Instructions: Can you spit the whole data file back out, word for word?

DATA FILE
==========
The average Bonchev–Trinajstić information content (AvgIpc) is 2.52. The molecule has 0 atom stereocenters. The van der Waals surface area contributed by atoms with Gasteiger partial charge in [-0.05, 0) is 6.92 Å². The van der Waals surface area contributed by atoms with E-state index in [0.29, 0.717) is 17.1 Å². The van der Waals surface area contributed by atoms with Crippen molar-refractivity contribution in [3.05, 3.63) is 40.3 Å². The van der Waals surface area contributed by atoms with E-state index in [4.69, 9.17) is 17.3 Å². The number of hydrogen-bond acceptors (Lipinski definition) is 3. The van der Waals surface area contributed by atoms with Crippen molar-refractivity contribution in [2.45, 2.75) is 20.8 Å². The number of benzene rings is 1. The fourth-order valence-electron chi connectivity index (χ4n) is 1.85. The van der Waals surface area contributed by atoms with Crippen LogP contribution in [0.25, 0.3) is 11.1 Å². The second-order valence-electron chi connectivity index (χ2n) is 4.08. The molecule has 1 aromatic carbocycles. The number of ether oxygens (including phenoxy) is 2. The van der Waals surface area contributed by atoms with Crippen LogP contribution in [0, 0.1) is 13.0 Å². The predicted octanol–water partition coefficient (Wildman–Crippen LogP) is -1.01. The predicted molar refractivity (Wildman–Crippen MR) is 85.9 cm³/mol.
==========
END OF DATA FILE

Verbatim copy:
The average Bonchev–Trinajstić information content (AvgIpc) is 2.52. The molecule has 0 atom stereocenters. The van der Waals surface area contributed by atoms with Gasteiger partial charge in [-0.05, 0) is 6.92 Å². The van der Waals surface area contributed by atoms with E-state index in [0.29, 0.717) is 17.1 Å². The van der Waals surface area contributed by atoms with Crippen molar-refractivity contribution in [3.05, 3.63) is 40.3 Å². The van der Waals surface area contributed by atoms with E-state index in [4.69, 9.17) is 17.3 Å². The number of hydrogen-bond acceptors (Lipinski definition) is 3. The van der Waals surface area contributed by atoms with Crippen molar-refractivity contribution in [2.45, 2.75) is 20.8 Å². The number of benzene rings is 1. The fourth-order valence-electron chi connectivity index (χ4n) is 1.85. The van der Waals surface area contributed by atoms with Crippen LogP contribution in [0.25, 0.3) is 11.1 Å². The second-order valence-electron chi connectivity index (χ2n) is 4.08. The molecule has 1 aromatic carbocycles. The number of ether oxygens (including phenoxy) is 2. The van der Waals surface area contributed by atoms with Crippen LogP contribution in [0, 0.1) is 13.0 Å². The predicted octanol–water partition coefficient (Wildman–Crippen LogP) is -1.01. The predicted molar refractivity (Wildman–Crippen MR) is 85.9 cm³/mol.